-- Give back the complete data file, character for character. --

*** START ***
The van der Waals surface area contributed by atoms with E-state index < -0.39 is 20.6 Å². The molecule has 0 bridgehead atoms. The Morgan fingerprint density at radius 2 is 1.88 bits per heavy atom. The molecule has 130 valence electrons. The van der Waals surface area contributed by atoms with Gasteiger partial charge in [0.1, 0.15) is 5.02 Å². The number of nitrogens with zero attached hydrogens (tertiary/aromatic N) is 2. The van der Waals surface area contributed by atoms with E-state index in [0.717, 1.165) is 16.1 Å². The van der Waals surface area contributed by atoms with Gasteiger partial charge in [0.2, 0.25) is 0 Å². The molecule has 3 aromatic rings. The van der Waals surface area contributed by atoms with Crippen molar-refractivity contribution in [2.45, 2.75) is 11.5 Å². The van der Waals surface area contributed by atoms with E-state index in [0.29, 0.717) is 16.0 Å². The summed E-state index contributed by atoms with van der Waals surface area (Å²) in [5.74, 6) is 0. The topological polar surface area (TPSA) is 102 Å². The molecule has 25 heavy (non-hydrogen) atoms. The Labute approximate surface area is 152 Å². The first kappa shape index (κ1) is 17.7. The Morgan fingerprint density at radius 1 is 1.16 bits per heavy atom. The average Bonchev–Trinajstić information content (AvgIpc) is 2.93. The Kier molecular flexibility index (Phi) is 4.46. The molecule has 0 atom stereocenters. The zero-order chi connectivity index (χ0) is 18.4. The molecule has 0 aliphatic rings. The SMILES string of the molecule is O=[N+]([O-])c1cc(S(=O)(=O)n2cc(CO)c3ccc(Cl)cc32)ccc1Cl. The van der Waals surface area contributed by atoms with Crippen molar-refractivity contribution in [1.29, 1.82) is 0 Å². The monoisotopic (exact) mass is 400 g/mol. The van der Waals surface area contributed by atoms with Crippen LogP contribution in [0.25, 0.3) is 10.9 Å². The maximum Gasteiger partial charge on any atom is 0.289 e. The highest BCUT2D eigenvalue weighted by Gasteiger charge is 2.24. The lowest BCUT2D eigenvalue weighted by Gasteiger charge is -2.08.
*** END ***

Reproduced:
The van der Waals surface area contributed by atoms with E-state index < -0.39 is 20.6 Å². The molecule has 0 bridgehead atoms. The Morgan fingerprint density at radius 2 is 1.88 bits per heavy atom. The molecule has 130 valence electrons. The van der Waals surface area contributed by atoms with Gasteiger partial charge in [0.1, 0.15) is 5.02 Å². The number of nitrogens with zero attached hydrogens (tertiary/aromatic N) is 2. The van der Waals surface area contributed by atoms with E-state index in [0.717, 1.165) is 16.1 Å². The van der Waals surface area contributed by atoms with Gasteiger partial charge in [0.2, 0.25) is 0 Å². The molecule has 3 aromatic rings. The van der Waals surface area contributed by atoms with Crippen molar-refractivity contribution in [2.45, 2.75) is 11.5 Å². The van der Waals surface area contributed by atoms with E-state index in [0.29, 0.717) is 16.0 Å². The summed E-state index contributed by atoms with van der Waals surface area (Å²) in [5.74, 6) is 0. The topological polar surface area (TPSA) is 102 Å². The molecule has 25 heavy (non-hydrogen) atoms. The Labute approximate surface area is 152 Å². The first kappa shape index (κ1) is 17.7. The Morgan fingerprint density at radius 1 is 1.16 bits per heavy atom. The average Bonchev–Trinajstić information content (AvgIpc) is 2.93. The Kier molecular flexibility index (Phi) is 4.46. The molecule has 0 atom stereocenters. The zero-order chi connectivity index (χ0) is 18.4. The molecule has 0 aliphatic rings. The SMILES string of the molecule is O=[N+]([O-])c1cc(S(=O)(=O)n2cc(CO)c3ccc(Cl)cc32)ccc1Cl. The van der Waals surface area contributed by atoms with Crippen molar-refractivity contribution in [1.29, 1.82) is 0 Å². The monoisotopic (exact) mass is 400 g/mol. The van der Waals surface area contributed by atoms with Crippen LogP contribution in [0.25, 0.3) is 10.9 Å². The maximum Gasteiger partial charge on any atom is 0.289 e. The highest BCUT2D eigenvalue weighted by Gasteiger charge is 2.24. The lowest BCUT2D eigenvalue weighted by Gasteiger charge is -2.08.